Vol. 2, Issue 14 - Mar / Apr 2008
Posted: Sunday 23rd March 2008
I have been doing some research into an article on the thirties track sprinter Dennis Horn. When studying past-editions of Cycling I realised that a lot of our readers who purport to live out the past eras of cycling are missing out in at least one important aspect. No self-respecting sportsman was able to resist the charms of the advertising by Charles Atlas. Charles was a world famous body-builder who claimed to be able to turn us all into super-beings merely by taking a little of our hard-earned cash from us. His advertising pictured us as seven-stone weaklings on the beach having sand kicked into our faces by adonis-types running around with a beach ball. We were cowering on the sand as our girl-friends looked pittingly on. Take advantage of the C A programme and we would miraculously be transferred into mighty hulks well able to down-size those bullies around us.
I was reminded of this when researching hundreds of Cycling’s to realise that the one advert which appeared above all others was for The Charles Atlas System. In confessional mood I hereby admit that I parted with some much-needed money and sent off for the wonder cure. When the answer arrived on my doormat imagine my disgust when instead of a multi-home-gym all I got were instructions to use his resistance system – the name of which escapes me. To give just one example from which you can imagine the rest, the first exercise was to put both hands together at chest height. Clench the right hand in the left hand and pull first to the right and then to the left. Whilst doing this the other hand pulled the opposite way to provide resistance. There you were with the real secret of achieving mighty manhood, all you had to do now was repeat these exercises at every spare minute and ‘Bob’s your uncle’. Those of you who wondered where I got my mighty physique from now know the answer. I think the keenest participants probably lasted about a week before succumbing to the inevitable boredom. The moral is, forget ‘fettling’ your favourite bike and start pulling and pushing.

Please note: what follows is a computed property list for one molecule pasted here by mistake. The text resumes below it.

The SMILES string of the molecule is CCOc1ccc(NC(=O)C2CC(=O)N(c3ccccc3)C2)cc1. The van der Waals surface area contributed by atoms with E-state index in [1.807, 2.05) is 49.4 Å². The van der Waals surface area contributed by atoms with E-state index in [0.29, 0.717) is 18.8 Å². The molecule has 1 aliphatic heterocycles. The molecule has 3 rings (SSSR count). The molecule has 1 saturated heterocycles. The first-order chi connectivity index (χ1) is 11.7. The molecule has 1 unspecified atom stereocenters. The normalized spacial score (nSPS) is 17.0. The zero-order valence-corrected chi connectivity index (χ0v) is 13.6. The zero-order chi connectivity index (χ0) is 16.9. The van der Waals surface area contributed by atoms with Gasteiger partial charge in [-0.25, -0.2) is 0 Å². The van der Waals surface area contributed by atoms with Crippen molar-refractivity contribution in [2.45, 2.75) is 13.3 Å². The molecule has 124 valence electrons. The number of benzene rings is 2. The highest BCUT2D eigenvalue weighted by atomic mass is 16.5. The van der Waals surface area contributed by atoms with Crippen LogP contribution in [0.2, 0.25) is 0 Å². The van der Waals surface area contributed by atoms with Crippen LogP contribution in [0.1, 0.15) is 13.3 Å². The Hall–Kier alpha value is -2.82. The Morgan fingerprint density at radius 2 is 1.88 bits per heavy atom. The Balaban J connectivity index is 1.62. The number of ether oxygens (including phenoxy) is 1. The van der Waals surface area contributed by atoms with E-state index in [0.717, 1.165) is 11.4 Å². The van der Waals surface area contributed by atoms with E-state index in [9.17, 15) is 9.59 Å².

We lived admiring Reg Harris, amongst others, and his every word was gospel to us. When Reg proclaimed that you were not fit unless you could pinch skin between your fingers and it should feel like tissue paper with no fat whatsoever this was what we aimed for. Somehow I managed to achieve this although still eating plenty, including a weakness for jam doughnuts. Maybe being a vegetarian helped – that was aping another hero Dave Keeler.